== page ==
3.        Make some really simple changes today
Some things aren’t so much giant lifestyle changes as just minor tweaks and substitutions.  Here are some things you can do as soon as your next grocery trip that can start the ball rolling into a healthier kitchen:

1.        Get rid of vegetable oils – NOW.  If you are a baker or like to cook, vegetable oil no longer needs to be a staple in your pantry.  We keep olive oil and coconut oil in our pantry – nothing else.  I have heard good things about sesame oil too, but have no experience with it yet.  You can cook or bake with these two items and you really should not be using anything else in my opinion. 

2.       Limit your dairy – I love cheese, don’t get me wrong, but like anything, moderation is key.  We stopped cooking and baking with dairy products a while back and have switched over to almond or coconut milk.  We still eat Greek yogurt and top our tacos with cheese, but this simple change is a great transition into better health.  Dairy can cause a number of issues for some people, if you can eliminate some of your uses of it – go for it.

3.       Read the labels – I know you’ve heard it a million times, but if it comes in a package, please take the time to really look and see what is in your foods.  If you can’t pronounce it, put it back.  If it has more than 5 ingredients, put it back.  If it has hydrogenated anything in it, put it back.  This will significantly reduce your processed food options.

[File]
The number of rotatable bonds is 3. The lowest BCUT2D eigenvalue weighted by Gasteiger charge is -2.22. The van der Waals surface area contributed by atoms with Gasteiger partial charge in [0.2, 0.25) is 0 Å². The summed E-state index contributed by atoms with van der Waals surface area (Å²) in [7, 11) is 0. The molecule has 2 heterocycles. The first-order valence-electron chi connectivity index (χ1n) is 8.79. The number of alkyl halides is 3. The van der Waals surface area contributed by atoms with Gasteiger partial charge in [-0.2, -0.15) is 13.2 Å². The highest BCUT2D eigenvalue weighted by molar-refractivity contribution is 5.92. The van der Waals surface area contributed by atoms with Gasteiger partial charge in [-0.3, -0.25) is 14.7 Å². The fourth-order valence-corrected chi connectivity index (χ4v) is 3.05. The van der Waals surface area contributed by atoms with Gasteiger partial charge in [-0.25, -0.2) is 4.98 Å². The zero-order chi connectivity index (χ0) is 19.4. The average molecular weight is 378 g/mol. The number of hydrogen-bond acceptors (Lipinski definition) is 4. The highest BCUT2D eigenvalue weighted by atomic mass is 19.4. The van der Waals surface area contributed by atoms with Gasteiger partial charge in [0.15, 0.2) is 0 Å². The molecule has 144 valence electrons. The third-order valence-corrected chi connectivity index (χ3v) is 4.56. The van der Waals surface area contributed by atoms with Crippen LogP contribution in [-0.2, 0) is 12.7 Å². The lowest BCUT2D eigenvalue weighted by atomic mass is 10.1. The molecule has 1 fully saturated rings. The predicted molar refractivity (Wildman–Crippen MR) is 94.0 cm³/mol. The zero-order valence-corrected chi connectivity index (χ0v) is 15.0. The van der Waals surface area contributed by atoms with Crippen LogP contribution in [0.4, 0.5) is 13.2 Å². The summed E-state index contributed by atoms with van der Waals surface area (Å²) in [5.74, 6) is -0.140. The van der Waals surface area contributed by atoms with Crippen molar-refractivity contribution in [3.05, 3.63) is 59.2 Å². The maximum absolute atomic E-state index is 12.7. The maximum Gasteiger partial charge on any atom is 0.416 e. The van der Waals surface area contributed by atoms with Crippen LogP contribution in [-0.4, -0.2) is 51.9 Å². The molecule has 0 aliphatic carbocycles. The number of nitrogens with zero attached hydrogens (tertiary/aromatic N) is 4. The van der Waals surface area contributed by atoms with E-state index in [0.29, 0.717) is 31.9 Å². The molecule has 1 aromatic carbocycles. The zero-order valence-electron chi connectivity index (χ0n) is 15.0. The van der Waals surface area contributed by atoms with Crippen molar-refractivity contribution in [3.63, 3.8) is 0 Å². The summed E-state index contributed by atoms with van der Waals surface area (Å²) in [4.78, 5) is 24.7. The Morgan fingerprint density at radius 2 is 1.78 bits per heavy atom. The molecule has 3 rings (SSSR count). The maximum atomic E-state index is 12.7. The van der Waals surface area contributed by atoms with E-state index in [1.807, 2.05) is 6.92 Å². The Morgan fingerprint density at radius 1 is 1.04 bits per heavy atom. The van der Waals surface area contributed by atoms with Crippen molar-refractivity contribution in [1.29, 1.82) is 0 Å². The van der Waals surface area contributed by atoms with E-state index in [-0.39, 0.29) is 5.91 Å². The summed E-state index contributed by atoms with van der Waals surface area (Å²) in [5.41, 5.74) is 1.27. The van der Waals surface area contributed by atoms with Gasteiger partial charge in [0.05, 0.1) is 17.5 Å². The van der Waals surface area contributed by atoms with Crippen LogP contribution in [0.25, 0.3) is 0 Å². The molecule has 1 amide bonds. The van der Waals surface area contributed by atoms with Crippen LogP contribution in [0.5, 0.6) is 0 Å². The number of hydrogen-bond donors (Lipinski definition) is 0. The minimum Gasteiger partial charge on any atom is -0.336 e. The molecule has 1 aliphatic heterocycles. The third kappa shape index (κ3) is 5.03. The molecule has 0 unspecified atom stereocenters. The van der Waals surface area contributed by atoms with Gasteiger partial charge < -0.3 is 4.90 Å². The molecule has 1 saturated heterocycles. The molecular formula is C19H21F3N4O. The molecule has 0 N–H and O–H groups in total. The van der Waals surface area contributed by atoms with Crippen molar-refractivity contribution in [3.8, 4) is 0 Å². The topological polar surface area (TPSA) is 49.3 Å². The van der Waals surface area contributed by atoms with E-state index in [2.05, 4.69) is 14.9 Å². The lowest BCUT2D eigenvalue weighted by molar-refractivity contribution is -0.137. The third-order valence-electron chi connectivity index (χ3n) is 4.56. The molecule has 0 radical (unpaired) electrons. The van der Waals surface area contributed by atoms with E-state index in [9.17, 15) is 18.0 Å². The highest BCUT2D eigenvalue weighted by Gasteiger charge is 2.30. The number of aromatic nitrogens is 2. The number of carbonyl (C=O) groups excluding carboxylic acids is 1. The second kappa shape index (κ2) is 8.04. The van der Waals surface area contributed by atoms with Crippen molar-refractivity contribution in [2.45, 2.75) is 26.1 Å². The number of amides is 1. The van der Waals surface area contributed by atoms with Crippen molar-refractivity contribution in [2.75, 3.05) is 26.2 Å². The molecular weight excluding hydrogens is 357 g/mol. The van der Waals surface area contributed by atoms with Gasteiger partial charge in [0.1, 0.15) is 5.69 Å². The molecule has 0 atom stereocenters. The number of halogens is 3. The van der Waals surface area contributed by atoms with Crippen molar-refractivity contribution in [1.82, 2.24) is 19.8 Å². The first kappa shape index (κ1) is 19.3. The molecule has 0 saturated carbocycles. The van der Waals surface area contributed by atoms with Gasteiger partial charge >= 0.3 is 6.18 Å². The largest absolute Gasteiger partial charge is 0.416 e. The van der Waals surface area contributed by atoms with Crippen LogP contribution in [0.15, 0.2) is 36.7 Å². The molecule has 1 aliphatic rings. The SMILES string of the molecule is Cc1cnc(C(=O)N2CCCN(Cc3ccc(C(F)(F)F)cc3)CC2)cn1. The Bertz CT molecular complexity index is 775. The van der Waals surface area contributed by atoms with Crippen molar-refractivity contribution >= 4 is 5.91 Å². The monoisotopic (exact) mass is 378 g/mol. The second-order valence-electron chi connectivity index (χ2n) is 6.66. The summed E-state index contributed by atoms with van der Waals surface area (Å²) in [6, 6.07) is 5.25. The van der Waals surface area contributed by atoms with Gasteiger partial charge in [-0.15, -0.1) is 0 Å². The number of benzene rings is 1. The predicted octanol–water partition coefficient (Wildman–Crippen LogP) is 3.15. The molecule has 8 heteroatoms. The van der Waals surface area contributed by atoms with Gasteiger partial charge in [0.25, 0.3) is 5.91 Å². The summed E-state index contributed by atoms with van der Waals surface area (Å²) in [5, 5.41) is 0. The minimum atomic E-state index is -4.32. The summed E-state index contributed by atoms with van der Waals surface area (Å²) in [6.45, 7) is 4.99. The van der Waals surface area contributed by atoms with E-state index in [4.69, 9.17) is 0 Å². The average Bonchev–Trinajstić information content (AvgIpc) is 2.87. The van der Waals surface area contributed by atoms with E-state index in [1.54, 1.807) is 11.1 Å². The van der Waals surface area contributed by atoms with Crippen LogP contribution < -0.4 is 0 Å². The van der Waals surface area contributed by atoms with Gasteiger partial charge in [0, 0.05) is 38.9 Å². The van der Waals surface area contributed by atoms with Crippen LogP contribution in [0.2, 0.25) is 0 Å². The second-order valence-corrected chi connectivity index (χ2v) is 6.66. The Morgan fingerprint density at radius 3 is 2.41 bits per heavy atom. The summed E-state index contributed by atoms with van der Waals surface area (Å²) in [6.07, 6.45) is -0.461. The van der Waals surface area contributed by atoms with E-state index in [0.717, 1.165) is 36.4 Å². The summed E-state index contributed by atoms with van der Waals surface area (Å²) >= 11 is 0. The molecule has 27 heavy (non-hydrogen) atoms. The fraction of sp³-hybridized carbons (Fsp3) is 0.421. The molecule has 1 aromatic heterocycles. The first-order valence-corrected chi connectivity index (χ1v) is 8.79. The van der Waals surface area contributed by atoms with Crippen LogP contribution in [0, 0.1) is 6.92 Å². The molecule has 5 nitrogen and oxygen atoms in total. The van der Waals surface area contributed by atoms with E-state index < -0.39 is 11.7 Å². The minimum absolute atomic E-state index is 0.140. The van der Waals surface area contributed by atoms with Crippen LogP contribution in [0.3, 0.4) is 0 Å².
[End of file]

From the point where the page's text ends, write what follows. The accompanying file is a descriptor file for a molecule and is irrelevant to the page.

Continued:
4.       Use your time more wisely – I had an epiphany the other day when I was – yet again – spending my Saturday and Sunday baking away.  I realized why long ago people often only had one person working outside the home.  It really does take so much time to prepare and keep healthy foods in the house.  It sucks, I know, but it is reality.  When we stopped cooking for ourselves, we became so much less healthy.  Fast food and frozen pizzas are convenient and are great in an emergency.  However, those quick fixes have also ALLOWED us to no longer plan and support ourselves in a way that we should.  People are living day to day in an emergency state – running around with no meal plans or thoughts about what they will eat from day to day.  Settling for a drive-thru where the cooks are not invested in the health of their customers, and where we are no longer investing in our own long term health.  Start planning out all of your weekly meals and stick to it.  You will feel so much better without the daily sense of panic about “What’s for dinner?”. 
Everyone should consider themselves as a work-in-progress.   No matter what you’re working on in life we each should be working hard on growth and moving forward.  As a mother, wife, teacher, daughter and sister, I am constantly trying to get better in all of my roles.  It takes much reflection and constant attention.  Health is no different.  I am not perfect at anything I am doing, but I am always learning and always moving forward.  Whatever it is that you are focusing on, know that you are doing great just by trying to be better and to learn more.  The facts out there can be overwhelming and we often have no idea WHO to listen to.  Remember to do your research and most importantly, listen to your gut.  If you feel as if there could be a problem, then you have the chance to fix it – maybe not in one day and all at once, but over time, you will find the tools to make the decisions that help you and your family be their best. 


And as always, if you need support or help from one of us – let us know.  We’d love to help you along the way. 

2 comments:

  1. When baking/cooking with coconut oil, do you microwave it to melt in order to measure it? I use it for popcorn and don't need specific measurements, but don't use it for recipes that require measuring! Also, what are your thoughts on grapeseed oil? Thanks!

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  2. Adie- I love your thoughts about preparing and planning for our meals and family. I often think about how the pressure for women to work has changed so many things. (I am a full time working mother.) Thanks for the ideas to help me plan my meals for the week!